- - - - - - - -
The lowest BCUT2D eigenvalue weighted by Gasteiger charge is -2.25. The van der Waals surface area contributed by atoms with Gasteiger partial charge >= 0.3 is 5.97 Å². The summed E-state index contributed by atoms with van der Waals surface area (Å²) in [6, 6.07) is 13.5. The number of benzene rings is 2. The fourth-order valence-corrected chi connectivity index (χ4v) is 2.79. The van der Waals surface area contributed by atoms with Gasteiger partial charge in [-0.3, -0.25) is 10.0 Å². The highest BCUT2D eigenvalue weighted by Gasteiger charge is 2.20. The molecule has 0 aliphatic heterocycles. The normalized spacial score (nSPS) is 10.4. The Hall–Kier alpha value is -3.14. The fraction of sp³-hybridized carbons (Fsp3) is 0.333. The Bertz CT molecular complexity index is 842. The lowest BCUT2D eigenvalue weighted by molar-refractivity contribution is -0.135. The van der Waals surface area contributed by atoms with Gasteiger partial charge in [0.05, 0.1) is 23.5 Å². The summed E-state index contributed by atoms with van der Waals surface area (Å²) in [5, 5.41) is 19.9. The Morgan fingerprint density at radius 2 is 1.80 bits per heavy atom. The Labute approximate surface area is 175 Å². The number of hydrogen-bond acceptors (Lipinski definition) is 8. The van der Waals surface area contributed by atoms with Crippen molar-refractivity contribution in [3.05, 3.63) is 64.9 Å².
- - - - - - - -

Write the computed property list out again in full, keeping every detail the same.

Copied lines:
The lowest BCUT2D eigenvalue weighted by Gasteiger charge is -2.25. The van der Waals surface area contributed by atoms with Gasteiger partial charge >= 0.3 is 5.97 Å². The summed E-state index contributed by atoms with van der Waals surface area (Å²) in [6, 6.07) is 13.5. The number of benzene rings is 2. The fourth-order valence-corrected chi connectivity index (χ4v) is 2.79. The van der Waals surface area contributed by atoms with Gasteiger partial charge in [-0.3, -0.25) is 10.0 Å². The highest BCUT2D eigenvalue weighted by Gasteiger charge is 2.20. The molecule has 0 aliphatic heterocycles. The normalized spacial score (nSPS) is 10.4. The Hall–Kier alpha value is -3.14. The fraction of sp³-hybridized carbons (Fsp3) is 0.333. The Bertz CT molecular complexity index is 842. The lowest BCUT2D eigenvalue weighted by molar-refractivity contribution is -0.135. The van der Waals surface area contributed by atoms with Gasteiger partial charge in [0.05, 0.1) is 23.5 Å². The summed E-state index contributed by atoms with van der Waals surface area (Å²) in [5, 5.41) is 19.9. The Morgan fingerprint density at radius 2 is 1.80 bits per heavy atom. The Labute approximate surface area is 175 Å². The number of hydrogen-bond acceptors (Lipinski definition) is 8. The van der Waals surface area contributed by atoms with Crippen molar-refractivity contribution in [3.05, 3.63) is 64.9 Å².